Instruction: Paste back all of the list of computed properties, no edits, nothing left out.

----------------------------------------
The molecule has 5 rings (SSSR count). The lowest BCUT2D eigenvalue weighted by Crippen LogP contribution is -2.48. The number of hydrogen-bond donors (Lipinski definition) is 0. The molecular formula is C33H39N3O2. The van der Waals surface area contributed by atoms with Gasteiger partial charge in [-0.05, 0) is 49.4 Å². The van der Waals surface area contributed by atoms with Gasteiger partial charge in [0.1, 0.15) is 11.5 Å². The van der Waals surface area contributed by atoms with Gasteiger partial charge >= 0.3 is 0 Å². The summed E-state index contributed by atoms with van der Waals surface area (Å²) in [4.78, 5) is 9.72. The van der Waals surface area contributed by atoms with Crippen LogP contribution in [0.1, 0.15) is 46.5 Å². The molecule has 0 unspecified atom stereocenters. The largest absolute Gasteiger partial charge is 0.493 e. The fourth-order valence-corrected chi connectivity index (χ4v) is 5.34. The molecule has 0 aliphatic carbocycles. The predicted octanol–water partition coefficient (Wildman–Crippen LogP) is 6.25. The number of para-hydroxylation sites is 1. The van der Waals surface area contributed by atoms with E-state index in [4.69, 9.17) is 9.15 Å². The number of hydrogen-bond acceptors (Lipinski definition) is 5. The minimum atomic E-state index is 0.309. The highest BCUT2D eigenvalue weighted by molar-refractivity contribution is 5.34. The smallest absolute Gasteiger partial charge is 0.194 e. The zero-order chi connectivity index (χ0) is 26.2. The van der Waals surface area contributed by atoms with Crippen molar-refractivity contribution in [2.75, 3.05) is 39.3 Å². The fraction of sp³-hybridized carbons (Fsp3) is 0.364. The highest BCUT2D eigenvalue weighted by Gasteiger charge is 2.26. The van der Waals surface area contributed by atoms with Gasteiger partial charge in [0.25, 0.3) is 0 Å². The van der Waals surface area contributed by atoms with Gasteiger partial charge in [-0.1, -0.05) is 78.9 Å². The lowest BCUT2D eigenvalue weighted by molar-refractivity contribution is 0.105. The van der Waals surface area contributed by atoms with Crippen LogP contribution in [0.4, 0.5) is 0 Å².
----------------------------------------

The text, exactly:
The molecule has 5 rings (SSSR count). The lowest BCUT2D eigenvalue weighted by Crippen LogP contribution is -2.48. The number of hydrogen-bond donors (Lipinski definition) is 0. The molecular formula is C33H39N3O2. The van der Waals surface area contributed by atoms with Gasteiger partial charge in [-0.05, 0) is 49.4 Å². The van der Waals surface area contributed by atoms with Gasteiger partial charge in [0.1, 0.15) is 11.5 Å². The van der Waals surface area contributed by atoms with Gasteiger partial charge >= 0.3 is 0 Å². The summed E-state index contributed by atoms with van der Waals surface area (Å²) in [4.78, 5) is 9.72. The van der Waals surface area contributed by atoms with Crippen LogP contribution in [0.1, 0.15) is 46.5 Å². The molecule has 0 unspecified atom stereocenters. The largest absolute Gasteiger partial charge is 0.493 e. The fourth-order valence-corrected chi connectivity index (χ4v) is 5.34. The molecule has 0 aliphatic carbocycles. The predicted octanol–water partition coefficient (Wildman–Crippen LogP) is 6.25. The number of para-hydroxylation sites is 1. The van der Waals surface area contributed by atoms with E-state index in [4.69, 9.17) is 9.15 Å². The number of hydrogen-bond acceptors (Lipinski definition) is 5. The minimum atomic E-state index is 0.309. The highest BCUT2D eigenvalue weighted by molar-refractivity contribution is 5.34. The smallest absolute Gasteiger partial charge is 0.194 e. The zero-order chi connectivity index (χ0) is 26.2. The van der Waals surface area contributed by atoms with Crippen molar-refractivity contribution in [2.75, 3.05) is 39.3 Å². The fraction of sp³-hybridized carbons (Fsp3) is 0.364. The highest BCUT2D eigenvalue weighted by Gasteiger charge is 2.26. The van der Waals surface area contributed by atoms with Gasteiger partial charge in [0.25, 0.3) is 0 Å². The van der Waals surface area contributed by atoms with Gasteiger partial charge in [-0.1, -0.05) is 78.9 Å². The lowest BCUT2D eigenvalue weighted by molar-refractivity contribution is 0.105. The van der Waals surface area contributed by atoms with Crippen LogP contribution in [0.4, 0.5) is 0 Å².